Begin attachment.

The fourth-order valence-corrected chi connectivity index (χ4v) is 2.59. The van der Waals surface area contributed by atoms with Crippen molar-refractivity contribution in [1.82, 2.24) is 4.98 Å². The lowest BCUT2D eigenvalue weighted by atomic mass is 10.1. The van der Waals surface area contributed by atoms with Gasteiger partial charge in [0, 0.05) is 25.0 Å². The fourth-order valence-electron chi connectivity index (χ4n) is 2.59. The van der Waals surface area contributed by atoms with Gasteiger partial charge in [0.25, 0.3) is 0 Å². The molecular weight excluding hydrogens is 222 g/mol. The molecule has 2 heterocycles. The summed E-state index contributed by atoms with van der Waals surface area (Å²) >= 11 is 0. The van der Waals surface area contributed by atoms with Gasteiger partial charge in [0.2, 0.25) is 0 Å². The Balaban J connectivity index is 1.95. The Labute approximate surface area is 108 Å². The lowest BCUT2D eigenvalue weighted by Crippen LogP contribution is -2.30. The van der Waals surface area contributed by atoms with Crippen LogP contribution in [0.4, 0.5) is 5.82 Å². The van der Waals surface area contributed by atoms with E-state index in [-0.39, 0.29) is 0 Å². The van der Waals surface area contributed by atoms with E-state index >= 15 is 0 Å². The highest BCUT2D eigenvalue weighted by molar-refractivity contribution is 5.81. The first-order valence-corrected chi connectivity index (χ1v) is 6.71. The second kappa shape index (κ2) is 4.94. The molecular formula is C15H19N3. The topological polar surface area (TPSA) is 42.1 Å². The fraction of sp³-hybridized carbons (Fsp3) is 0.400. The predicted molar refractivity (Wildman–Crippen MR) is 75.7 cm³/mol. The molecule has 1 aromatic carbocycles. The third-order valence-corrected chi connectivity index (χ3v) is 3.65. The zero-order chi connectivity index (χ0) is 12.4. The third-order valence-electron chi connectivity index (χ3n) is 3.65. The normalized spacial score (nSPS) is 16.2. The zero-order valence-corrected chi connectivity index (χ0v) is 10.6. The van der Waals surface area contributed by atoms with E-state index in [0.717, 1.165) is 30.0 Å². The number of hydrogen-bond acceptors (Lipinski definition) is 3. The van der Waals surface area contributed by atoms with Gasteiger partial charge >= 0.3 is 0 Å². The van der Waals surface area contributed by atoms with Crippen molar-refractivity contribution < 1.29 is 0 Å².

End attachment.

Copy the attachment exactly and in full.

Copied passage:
The fourth-order valence-corrected chi connectivity index (χ4v) is 2.59. The van der Waals surface area contributed by atoms with Crippen molar-refractivity contribution in [1.82, 2.24) is 4.98 Å². The lowest BCUT2D eigenvalue weighted by atomic mass is 10.1. The van der Waals surface area contributed by atoms with Gasteiger partial charge in [0, 0.05) is 25.0 Å². The fourth-order valence-electron chi connectivity index (χ4n) is 2.59. The van der Waals surface area contributed by atoms with Gasteiger partial charge in [0.25, 0.3) is 0 Å². The molecular weight excluding hydrogens is 222 g/mol. The molecule has 2 heterocycles. The summed E-state index contributed by atoms with van der Waals surface area (Å²) >= 11 is 0. The van der Waals surface area contributed by atoms with Gasteiger partial charge in [0.2, 0.25) is 0 Å². The Balaban J connectivity index is 1.95. The Labute approximate surface area is 108 Å². The lowest BCUT2D eigenvalue weighted by Crippen LogP contribution is -2.30. The van der Waals surface area contributed by atoms with Crippen LogP contribution in [0.4, 0.5) is 5.82 Å². The van der Waals surface area contributed by atoms with E-state index in [-0.39, 0.29) is 0 Å². The van der Waals surface area contributed by atoms with E-state index >= 15 is 0 Å². The highest BCUT2D eigenvalue weighted by molar-refractivity contribution is 5.81. The first-order valence-corrected chi connectivity index (χ1v) is 6.71. The second kappa shape index (κ2) is 4.94. The molecular formula is C15H19N3. The topological polar surface area (TPSA) is 42.1 Å². The fraction of sp³-hybridized carbons (Fsp3) is 0.400. The predicted molar refractivity (Wildman–Crippen MR) is 75.7 cm³/mol. The molecule has 1 aromatic carbocycles. The third-order valence-corrected chi connectivity index (χ3v) is 3.65. The zero-order chi connectivity index (χ0) is 12.4. The third-order valence-electron chi connectivity index (χ3n) is 3.65. The normalized spacial score (nSPS) is 16.2. The zero-order valence-corrected chi connectivity index (χ0v) is 10.6. The van der Waals surface area contributed by atoms with E-state index in [0.717, 1.165) is 30.0 Å². The number of hydrogen-bond acceptors (Lipinski definition) is 3. The van der Waals surface area contributed by atoms with Gasteiger partial charge >= 0.3 is 0 Å². The van der Waals surface area contributed by atoms with Crippen molar-refractivity contribution < 1.29 is 0 Å².